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Huge Tel Aviv Demonstration Demands End of Israeli-german Talks

March 26, 1952
See Original Daily Bulletin From This Date

More than 10,000 persons today participated in a demonstration arranged by the Herut Party against the reparations talks now going on in The Hague between Israel and Germany. By the time the demonstrators dispersed quietly in front of Tel Aviv’s Great Synagogue they had been joined by additional thousands of onlookers.

It was estimated that the line of marchers extended over half a mile, led by several men carrying Torahs and hundreds of women clad in black. No untoward incidents developed and the heavy concentrations of Mapai volunteers and police were not required to “protect” government buildings or the institutions of the Labor Party.

The demonstrators gathered at the “Second of November Square.” At 5 o’clock in the afternoon the shriek of a siren was heard and Israeli flags, draped in black, were hoisted from roofs and windows. Banners carried by the demonstrators declared that “our brothers’ blood cries for revenge.”

The “mourning gathering” was addressed by several Herut leaders, including Menahem Beigin, one-time head of the underground Irgun Zvai Leumi, who called upon the Israel Government to reverse itself and end the reparations talks with the Germans. He pointed out that when Spain exterminated its Jews 550 years ago, the Jews promised never again to touch Spanish soil. But now, he declared, immediately after the Nazi deportations and extermination, Jews are “sitting and negotiating with Germans.”

Calling on Israeli Premier David Ben Gurion, “as Jew to Jew, ” to recall the Israeli delegation from The Hague “in honor of our brothers and murdered parents,” the Herut leader said that only “assimilated” Jewish organizations had agreed to participate in negotiations with the Germans. He declared that American and Argentine Jewries opposed dealing with the Germans.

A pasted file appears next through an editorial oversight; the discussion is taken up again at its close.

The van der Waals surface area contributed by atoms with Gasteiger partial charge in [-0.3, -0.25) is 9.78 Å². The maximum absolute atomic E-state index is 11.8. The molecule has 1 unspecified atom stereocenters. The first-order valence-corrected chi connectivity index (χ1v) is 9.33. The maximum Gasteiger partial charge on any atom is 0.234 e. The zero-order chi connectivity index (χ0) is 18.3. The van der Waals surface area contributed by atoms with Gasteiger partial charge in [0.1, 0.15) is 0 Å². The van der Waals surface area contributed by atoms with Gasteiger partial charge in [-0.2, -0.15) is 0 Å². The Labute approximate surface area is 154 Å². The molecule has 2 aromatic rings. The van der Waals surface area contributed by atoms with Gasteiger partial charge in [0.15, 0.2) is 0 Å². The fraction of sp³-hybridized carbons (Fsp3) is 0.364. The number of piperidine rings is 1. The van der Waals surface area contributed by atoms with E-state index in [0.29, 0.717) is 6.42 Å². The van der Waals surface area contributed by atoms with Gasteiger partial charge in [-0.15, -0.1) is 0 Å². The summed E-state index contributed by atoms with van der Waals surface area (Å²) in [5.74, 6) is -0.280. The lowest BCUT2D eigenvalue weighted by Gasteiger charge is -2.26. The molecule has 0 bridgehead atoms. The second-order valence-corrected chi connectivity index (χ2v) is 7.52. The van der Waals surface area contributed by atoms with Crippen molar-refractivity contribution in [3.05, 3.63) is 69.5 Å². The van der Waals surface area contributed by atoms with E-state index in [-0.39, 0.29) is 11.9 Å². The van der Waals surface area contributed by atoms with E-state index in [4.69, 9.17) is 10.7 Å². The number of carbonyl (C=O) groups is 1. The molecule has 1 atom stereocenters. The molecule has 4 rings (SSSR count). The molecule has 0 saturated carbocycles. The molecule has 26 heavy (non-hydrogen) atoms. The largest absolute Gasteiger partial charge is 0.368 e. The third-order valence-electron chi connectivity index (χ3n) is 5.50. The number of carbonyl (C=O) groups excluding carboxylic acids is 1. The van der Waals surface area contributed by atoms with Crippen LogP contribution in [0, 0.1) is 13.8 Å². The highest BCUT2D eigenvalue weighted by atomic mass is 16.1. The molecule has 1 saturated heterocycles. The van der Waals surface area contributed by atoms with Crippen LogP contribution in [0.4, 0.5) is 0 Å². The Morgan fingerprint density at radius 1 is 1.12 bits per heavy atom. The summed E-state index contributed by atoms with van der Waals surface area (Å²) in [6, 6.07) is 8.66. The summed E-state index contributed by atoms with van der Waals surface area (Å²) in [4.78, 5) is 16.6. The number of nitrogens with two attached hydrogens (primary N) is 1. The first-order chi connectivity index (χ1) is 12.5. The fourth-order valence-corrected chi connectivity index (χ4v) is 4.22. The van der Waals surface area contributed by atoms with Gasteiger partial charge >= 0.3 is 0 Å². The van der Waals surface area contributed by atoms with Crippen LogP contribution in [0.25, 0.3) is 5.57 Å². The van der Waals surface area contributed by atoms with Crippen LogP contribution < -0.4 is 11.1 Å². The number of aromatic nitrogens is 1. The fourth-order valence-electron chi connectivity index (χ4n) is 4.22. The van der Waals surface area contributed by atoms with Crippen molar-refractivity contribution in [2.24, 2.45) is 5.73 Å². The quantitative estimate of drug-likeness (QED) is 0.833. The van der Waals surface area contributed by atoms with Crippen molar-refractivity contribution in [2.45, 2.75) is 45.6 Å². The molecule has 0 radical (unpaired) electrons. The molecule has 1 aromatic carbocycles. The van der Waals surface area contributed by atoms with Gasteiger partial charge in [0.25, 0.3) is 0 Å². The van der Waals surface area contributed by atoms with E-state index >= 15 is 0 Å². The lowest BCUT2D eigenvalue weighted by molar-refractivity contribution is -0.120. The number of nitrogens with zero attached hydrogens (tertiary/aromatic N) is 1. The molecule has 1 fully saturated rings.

When Mr. Beigin asked for a show of hands of those in favor of recalling the Israeli delegation from The Hague, his entire audience raised their hands. Turning in the direction of the thousands of police who had gathered on the outskirts of the demonstration, the former underground leader said that he was sure that the police would not attack the rally but added; “We are not afraid of grenades or machine guns.”

Concluding his address, he called for the demonstrators to march away quietly and “let your steps be heard in memory of the steps of millions of our brethren who went to the gas chambers and hanging places. ” After the speech ended, the Israeli hymn “Hatikvah” was sung and the demonstrators marched to the Great Synagogue on Allenby Street. Arriving as darkness fell, the huge crowd which had been joined by onlookers along the line of march and in front of the synagogue, listened to the recitation of the prayer for the dead before dispersing.

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